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Saturn's rings from different angles
Saturn's Rings: As Saturn travels around the Sun, we see its majestic ring system from different angles. These images were taken with the Hubble Space Telescope from the year 1996 (bottom left) to 2000 (top right).

Notice how thin the rings are! They are 300,000 km across, and only a kilometer thick at most. They are made up of chunks of ice, most of which are about the size of softballs, though there are larger bodies, some a few kilometers across, and smaller pieces, all the way down to very fine dust. Each ring particle orbits Saturn like a tiny moon.


Ancient people noticed that while most of the stars did not move, certain bright "stars" wandered through the constellations of the zodiac. These were the planets. Mercury, Venus, Mars, Jupiter, and Saturn are visible to the unaided eye. The planets Uranus and Neptune and the dwarf planets Ceres, Pluto and Eris were discovered with telescopes.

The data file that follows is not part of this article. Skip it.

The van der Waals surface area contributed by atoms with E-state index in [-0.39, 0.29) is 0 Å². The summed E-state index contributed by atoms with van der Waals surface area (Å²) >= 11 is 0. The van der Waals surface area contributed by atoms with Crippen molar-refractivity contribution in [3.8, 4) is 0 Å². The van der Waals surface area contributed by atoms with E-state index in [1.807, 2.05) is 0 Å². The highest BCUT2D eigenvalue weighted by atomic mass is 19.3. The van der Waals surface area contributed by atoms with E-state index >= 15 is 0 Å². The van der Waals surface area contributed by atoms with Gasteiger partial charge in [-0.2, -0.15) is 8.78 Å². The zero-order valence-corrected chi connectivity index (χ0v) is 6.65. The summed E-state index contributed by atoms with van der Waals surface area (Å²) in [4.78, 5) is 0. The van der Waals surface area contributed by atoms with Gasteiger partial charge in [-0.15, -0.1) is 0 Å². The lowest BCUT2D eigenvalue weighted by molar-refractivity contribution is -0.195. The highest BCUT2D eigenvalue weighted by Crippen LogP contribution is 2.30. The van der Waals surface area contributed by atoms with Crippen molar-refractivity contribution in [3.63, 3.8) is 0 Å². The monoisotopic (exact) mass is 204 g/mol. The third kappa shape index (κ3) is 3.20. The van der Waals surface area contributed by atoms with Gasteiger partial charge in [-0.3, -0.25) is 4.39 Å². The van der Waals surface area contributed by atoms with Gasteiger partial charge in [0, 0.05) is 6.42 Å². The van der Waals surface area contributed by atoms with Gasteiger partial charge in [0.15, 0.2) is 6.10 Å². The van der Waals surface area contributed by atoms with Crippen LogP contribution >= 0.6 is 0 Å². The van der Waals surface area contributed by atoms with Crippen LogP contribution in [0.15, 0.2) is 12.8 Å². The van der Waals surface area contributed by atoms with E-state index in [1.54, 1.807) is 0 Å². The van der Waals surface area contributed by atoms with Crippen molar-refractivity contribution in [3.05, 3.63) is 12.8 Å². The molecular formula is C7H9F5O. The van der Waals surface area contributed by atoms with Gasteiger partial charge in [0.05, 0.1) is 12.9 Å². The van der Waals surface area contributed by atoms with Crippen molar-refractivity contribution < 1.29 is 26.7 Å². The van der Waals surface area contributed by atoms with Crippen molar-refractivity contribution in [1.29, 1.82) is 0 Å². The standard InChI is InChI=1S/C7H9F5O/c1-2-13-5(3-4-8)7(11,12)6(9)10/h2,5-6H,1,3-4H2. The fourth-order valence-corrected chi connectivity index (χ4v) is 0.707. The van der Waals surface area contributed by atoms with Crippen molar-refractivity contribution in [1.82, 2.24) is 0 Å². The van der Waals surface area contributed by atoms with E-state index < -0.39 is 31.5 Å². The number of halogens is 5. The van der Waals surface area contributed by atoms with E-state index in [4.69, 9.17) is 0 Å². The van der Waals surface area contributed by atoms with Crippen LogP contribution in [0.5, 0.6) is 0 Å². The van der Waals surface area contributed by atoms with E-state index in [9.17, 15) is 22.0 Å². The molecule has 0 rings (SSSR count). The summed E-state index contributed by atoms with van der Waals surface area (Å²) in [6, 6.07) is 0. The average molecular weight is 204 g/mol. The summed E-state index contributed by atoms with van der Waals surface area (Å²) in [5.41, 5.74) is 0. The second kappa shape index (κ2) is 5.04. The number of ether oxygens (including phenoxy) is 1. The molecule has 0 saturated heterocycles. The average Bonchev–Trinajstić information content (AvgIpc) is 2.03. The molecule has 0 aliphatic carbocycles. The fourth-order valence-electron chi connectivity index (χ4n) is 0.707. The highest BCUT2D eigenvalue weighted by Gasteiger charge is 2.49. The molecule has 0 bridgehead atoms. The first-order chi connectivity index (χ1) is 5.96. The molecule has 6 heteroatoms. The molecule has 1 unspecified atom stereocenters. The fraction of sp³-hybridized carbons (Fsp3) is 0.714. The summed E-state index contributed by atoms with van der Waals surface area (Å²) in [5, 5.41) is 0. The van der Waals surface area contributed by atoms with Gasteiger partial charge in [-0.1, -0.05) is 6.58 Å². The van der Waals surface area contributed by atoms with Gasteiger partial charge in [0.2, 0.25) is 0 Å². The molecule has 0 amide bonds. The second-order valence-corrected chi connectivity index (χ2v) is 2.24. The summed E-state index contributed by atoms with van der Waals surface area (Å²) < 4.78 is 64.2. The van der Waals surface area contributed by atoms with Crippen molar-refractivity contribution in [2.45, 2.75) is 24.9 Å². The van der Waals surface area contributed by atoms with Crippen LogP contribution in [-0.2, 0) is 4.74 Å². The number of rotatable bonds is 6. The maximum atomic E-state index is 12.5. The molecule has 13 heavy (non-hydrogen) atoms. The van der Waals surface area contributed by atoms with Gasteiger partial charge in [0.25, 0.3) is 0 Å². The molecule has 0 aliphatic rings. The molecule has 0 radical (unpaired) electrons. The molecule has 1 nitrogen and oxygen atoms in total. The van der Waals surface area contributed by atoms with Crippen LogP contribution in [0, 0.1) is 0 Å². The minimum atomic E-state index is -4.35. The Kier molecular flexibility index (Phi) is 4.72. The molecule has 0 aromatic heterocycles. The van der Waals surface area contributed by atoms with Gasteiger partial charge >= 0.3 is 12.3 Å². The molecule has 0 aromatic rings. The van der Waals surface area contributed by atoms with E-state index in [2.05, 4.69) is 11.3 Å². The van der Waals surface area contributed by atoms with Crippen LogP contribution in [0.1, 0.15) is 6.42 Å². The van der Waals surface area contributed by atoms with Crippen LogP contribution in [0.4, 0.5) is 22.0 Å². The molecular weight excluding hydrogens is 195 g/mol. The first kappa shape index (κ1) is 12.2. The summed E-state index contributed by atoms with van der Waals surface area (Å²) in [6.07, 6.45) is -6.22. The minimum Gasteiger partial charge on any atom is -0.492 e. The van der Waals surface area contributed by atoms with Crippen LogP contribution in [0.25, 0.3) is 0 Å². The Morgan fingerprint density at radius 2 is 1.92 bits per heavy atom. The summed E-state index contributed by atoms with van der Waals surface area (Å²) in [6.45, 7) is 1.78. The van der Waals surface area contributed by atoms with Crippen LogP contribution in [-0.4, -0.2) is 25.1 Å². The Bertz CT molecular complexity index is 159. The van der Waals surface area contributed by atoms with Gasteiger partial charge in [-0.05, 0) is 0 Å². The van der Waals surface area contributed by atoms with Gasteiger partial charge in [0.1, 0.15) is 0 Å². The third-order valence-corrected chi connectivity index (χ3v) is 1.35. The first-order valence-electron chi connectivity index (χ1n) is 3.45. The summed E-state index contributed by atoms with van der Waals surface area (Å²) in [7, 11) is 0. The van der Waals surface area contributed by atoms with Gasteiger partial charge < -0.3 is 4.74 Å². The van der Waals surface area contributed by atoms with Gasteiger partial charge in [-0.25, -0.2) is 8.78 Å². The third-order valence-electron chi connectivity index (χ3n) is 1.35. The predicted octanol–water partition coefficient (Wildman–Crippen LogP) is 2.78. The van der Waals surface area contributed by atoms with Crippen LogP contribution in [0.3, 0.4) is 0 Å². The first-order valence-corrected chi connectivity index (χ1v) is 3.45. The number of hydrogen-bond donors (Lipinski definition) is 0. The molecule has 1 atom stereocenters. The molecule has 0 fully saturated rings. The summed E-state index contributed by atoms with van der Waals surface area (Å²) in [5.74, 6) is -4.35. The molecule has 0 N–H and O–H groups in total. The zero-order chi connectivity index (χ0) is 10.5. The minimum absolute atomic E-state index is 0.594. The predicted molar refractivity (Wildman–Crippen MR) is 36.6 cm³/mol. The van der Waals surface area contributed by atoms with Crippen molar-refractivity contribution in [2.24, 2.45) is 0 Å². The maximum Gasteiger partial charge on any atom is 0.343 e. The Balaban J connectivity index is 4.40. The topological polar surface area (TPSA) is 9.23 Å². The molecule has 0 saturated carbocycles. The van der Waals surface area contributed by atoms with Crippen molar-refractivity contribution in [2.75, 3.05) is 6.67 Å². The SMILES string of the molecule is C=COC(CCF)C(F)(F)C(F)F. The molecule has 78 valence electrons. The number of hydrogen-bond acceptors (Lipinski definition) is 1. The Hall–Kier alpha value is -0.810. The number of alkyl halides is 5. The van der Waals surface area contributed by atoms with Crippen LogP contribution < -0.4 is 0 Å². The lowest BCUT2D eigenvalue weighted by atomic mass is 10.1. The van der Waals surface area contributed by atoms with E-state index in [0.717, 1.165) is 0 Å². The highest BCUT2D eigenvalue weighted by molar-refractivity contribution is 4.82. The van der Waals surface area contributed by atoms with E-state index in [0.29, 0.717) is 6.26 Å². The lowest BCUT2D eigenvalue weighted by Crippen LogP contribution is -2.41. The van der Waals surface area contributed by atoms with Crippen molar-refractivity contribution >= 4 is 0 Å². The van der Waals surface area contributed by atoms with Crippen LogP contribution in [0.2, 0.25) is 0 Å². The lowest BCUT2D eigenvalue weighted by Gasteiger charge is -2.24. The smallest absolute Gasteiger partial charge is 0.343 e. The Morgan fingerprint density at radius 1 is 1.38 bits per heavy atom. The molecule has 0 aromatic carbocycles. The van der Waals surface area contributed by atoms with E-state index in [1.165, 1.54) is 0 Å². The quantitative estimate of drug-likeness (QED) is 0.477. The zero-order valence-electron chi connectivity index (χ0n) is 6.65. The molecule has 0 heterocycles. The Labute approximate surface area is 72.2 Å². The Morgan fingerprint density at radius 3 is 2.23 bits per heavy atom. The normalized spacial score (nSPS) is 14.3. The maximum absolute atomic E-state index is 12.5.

Many space missions have been sent to the planets, but they have all been unmanned probes. No human has yet traveled beyond our Moon to another planet, but in the coming decades, the first person may set foot on Mars.

The inner planets, Mercury, Venus, Earth and Mars, are called the terrestrial or earthlike planets. They are rocky planets with metal cores which have solid surfaces. The outer planets, Jupiter, Saturn, Uranus and Neptune, are jovian or jupiterlike. They have no solid surfaces, and are made mostly of hydrogen and helium, which is why they are also known as the gas giants.

The dwarf planet Ceres is a cratered ball of rock and is the largest object in the asteroid belt. The dwarf planets Pluto and Eris are frigid, icy worlds, and are part of the Kuiper Belt.

The Ask an Astronomer team's favorite links about Planets:

Previously asked questions about Planets:

General questions:


Planet watching:


Ring systems:


Comparisons with Earth:






How to ask a question:

If you have a question about Planets which isn't answered above, submit it here. If you have a question about another area of astronomy, find the topic you're interested in from the archive on our site menu, or go here for help.

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